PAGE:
No preview · Article · Dec 2009 · Current Opinion in Infectious Diseases
  • Source
    [Show abstract] [Hide abstract]
    ABSTRACT: Substance abuse and addiction are highly prevalent in HIV-infected individuals. Substance abuse is an important comorbidity that affects the delivery and outcomes of HIV medical management. In this paper I will review data examining the associations between substance abuse and HIV treatment and potential strategies to improve outcomes in this population that warrant further investigation. Current - but not past - substance abuse adversely affects engagement in care, acceptance of antiretroviral therapy, adherence with therapy, and long-term persistence in care. Substance abuse treatment appears to facilitate engagement in HIV care, and access to evidence-based treatment for substance abuse is central to addressing the HIV epidemic. Strategies that show promise for HIV-infected substance abusers include integrated treatment models, directly observed therapy, and incentive-based interventions.
    Preview · Article · Sep 2010 · Life sciences
  • Source
    [Show abstract] [Hide abstract]
    ABSTRACT: Engagement in HIV care is increasingly recognized as a crucial step in maximizing individual patient outcomes. The recently updated HIV Medicine Association primary HIV care guidelines include a new recommendation highlighting the importance of extending adherence beyond antiretroviral medications to include adherence to clinical care. Beyond individual health, emphasis on a "test and treat" approach to HIV prevention highlights the public health importance of engagement in clinical care as an essential intermediary between the putative benefits of universal HIV testing ("test") followed by ubiquitous antiretroviral treatment ("treat"). One challenge to administrators, researchers and clinicians who want to systematically evaluate HIV clinical engagement is deciding on how to measure retention in care. Measuring retention is complex as this process includes multiple clinic visits (repeated measures) occurring longitudinally over time. This article provides a synthesis of five commonly used measures of retention in HIV care, highlighting their methodological and conceptual strengths and limitations, and suggesting situations where certain measures may be preferred over others. The five measures are missed visits, appointment adherence, visit constancy, gaps in care, and the Human Resources and Services Administration HIV/AIDS Bureau (HRSA HAB) performance measure for retention in HIV care. As has been noted for antiretroviral medication adherence, there is no gold standard to measure retention in care, and consideration of the advantages and limitations of each measure, particularly in the context of the desired application, should guide selection of a retention measure.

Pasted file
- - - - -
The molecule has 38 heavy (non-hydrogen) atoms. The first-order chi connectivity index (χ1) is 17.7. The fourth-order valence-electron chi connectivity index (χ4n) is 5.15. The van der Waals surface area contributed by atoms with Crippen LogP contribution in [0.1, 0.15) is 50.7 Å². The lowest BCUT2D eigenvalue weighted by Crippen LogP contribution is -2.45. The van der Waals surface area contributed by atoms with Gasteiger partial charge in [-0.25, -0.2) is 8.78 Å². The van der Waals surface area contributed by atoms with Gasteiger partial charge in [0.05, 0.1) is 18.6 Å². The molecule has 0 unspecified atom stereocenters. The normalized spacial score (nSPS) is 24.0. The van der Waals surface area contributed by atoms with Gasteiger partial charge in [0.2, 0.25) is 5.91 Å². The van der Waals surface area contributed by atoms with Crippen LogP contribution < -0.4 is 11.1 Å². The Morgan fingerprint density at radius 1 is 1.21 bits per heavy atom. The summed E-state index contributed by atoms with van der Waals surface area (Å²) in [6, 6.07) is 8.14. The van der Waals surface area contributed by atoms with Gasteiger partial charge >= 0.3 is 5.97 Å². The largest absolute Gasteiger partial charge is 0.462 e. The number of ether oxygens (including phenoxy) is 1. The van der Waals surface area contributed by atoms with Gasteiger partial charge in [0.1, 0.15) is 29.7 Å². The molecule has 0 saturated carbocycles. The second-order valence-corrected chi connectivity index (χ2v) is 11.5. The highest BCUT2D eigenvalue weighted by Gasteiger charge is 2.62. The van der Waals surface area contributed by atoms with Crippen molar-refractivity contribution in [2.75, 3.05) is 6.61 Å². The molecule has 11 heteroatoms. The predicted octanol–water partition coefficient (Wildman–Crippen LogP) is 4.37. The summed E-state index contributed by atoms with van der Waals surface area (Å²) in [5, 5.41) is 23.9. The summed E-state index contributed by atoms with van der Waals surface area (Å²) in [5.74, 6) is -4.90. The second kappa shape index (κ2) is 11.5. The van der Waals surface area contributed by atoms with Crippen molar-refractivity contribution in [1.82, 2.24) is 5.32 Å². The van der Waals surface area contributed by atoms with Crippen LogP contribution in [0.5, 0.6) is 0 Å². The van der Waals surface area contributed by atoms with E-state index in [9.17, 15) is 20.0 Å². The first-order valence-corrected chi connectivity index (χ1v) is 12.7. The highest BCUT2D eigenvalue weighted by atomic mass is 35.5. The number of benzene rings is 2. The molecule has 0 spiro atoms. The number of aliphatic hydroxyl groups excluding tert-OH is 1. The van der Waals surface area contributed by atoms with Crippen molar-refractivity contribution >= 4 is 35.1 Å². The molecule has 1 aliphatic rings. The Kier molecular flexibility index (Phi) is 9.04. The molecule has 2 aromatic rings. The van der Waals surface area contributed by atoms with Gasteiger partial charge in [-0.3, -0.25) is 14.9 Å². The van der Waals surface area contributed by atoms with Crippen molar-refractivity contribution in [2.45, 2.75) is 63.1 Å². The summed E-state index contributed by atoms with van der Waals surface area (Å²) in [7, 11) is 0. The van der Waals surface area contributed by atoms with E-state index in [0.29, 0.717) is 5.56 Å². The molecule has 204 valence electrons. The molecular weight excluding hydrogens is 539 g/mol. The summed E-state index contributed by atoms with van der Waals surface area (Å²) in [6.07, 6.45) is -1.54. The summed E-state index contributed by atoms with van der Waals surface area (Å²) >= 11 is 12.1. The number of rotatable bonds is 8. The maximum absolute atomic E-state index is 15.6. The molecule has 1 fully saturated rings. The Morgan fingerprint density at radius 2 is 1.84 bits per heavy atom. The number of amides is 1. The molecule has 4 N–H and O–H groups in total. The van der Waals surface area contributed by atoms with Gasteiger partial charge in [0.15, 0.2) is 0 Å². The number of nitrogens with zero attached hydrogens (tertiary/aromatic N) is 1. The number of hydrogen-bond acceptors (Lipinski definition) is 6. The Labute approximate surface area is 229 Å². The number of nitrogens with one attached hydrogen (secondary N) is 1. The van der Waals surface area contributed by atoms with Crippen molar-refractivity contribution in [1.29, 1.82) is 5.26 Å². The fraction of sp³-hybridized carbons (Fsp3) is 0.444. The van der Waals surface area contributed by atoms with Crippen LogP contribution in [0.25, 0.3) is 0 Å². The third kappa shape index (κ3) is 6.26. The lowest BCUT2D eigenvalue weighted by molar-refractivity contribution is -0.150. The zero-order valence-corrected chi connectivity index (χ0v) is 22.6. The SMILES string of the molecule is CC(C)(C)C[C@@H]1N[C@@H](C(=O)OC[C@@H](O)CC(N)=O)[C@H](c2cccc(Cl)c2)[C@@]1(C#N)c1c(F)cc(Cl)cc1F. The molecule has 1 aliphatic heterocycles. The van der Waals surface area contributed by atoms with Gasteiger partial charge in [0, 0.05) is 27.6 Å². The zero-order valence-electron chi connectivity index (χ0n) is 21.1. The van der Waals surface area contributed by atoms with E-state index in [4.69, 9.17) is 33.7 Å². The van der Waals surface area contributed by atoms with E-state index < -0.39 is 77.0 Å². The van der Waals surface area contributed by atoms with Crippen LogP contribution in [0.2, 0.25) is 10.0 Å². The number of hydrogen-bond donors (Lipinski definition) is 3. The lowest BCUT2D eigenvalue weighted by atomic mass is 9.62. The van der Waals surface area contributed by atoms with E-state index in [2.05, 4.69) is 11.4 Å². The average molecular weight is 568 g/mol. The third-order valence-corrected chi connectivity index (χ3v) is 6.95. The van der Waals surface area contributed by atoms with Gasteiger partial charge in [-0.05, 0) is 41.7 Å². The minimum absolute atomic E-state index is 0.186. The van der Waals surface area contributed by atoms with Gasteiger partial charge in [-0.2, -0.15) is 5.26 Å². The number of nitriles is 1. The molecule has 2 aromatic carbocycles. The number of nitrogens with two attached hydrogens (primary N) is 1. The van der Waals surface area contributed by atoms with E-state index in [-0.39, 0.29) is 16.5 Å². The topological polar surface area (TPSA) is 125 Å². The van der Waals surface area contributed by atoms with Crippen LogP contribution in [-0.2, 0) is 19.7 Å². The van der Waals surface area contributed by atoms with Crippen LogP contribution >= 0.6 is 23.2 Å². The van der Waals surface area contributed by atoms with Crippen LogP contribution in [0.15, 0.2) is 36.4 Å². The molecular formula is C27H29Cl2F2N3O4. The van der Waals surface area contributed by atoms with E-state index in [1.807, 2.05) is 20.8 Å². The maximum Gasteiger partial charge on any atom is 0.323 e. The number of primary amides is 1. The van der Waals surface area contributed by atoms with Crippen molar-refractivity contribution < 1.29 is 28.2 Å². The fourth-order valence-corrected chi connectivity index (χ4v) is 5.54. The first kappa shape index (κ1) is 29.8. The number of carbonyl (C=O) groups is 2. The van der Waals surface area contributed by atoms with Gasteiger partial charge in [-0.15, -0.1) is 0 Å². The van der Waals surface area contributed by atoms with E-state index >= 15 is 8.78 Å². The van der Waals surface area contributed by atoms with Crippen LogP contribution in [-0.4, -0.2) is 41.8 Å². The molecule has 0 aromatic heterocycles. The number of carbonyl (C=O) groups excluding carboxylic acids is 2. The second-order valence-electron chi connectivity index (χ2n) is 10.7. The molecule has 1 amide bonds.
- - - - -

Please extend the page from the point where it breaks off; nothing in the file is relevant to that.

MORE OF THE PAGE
Preview · Article · Oct 2010 · AIDS patient care and STDs
Show more